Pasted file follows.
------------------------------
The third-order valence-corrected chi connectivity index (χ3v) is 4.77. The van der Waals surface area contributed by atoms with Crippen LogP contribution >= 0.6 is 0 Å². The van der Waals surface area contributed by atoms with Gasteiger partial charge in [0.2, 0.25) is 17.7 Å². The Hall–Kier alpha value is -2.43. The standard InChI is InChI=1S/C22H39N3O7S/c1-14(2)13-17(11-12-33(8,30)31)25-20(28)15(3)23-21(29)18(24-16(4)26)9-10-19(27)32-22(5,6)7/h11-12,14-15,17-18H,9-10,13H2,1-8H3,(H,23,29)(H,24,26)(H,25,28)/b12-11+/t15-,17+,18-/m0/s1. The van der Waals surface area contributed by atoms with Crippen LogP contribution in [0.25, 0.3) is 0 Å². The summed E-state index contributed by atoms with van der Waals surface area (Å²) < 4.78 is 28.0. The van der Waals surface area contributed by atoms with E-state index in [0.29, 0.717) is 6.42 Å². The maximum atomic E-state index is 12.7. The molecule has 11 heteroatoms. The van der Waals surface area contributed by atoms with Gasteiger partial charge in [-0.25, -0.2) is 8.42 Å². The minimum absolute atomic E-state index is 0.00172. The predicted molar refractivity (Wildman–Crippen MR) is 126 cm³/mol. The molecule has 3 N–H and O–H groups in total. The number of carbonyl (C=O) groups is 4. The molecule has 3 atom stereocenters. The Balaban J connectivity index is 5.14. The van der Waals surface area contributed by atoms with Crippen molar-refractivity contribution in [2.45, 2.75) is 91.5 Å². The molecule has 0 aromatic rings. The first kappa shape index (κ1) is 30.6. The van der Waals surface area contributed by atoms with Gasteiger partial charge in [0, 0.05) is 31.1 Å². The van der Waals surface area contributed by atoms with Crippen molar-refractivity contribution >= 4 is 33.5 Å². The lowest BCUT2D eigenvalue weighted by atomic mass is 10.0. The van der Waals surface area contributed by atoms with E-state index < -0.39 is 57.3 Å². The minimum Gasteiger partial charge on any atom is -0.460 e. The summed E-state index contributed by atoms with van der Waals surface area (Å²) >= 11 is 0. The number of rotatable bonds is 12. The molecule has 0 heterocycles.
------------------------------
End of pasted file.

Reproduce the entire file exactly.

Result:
The third-order valence-corrected chi connectivity index (χ3v) is 4.77. The van der Waals surface area contributed by atoms with Crippen LogP contribution >= 0.6 is 0 Å². The van der Waals surface area contributed by atoms with Gasteiger partial charge in [0.2, 0.25) is 17.7 Å². The Hall–Kier alpha value is -2.43. The standard InChI is InChI=1S/C22H39N3O7S/c1-14(2)13-17(11-12-33(8,30)31)25-20(28)15(3)23-21(29)18(24-16(4)26)9-10-19(27)32-22(5,6)7/h11-12,14-15,17-18H,9-10,13H2,1-8H3,(H,23,29)(H,24,26)(H,25,28)/b12-11+/t15-,17+,18-/m0/s1. The van der Waals surface area contributed by atoms with Crippen LogP contribution in [0.25, 0.3) is 0 Å². The summed E-state index contributed by atoms with van der Waals surface area (Å²) < 4.78 is 28.0. The van der Waals surface area contributed by atoms with E-state index in [0.29, 0.717) is 6.42 Å². The maximum atomic E-state index is 12.7. The molecule has 11 heteroatoms. The van der Waals surface area contributed by atoms with Gasteiger partial charge in [-0.25, -0.2) is 8.42 Å². The minimum absolute atomic E-state index is 0.00172. The predicted molar refractivity (Wildman–Crippen MR) is 126 cm³/mol. The molecule has 3 N–H and O–H groups in total. The number of carbonyl (C=O) groups is 4. The molecule has 3 atom stereocenters. The Balaban J connectivity index is 5.14. The van der Waals surface area contributed by atoms with Crippen molar-refractivity contribution in [2.45, 2.75) is 91.5 Å². The molecule has 0 aromatic rings. The first kappa shape index (κ1) is 30.6. The van der Waals surface area contributed by atoms with Gasteiger partial charge in [0, 0.05) is 31.1 Å². The van der Waals surface area contributed by atoms with Crippen molar-refractivity contribution >= 4 is 33.5 Å². The lowest BCUT2D eigenvalue weighted by atomic mass is 10.0. The van der Waals surface area contributed by atoms with E-state index < -0.39 is 57.3 Å². The minimum Gasteiger partial charge on any atom is -0.460 e. The summed E-state index contributed by atoms with van der Waals surface area (Å²) >= 11 is 0. The number of rotatable bonds is 12. The molecule has 0 heterocycles.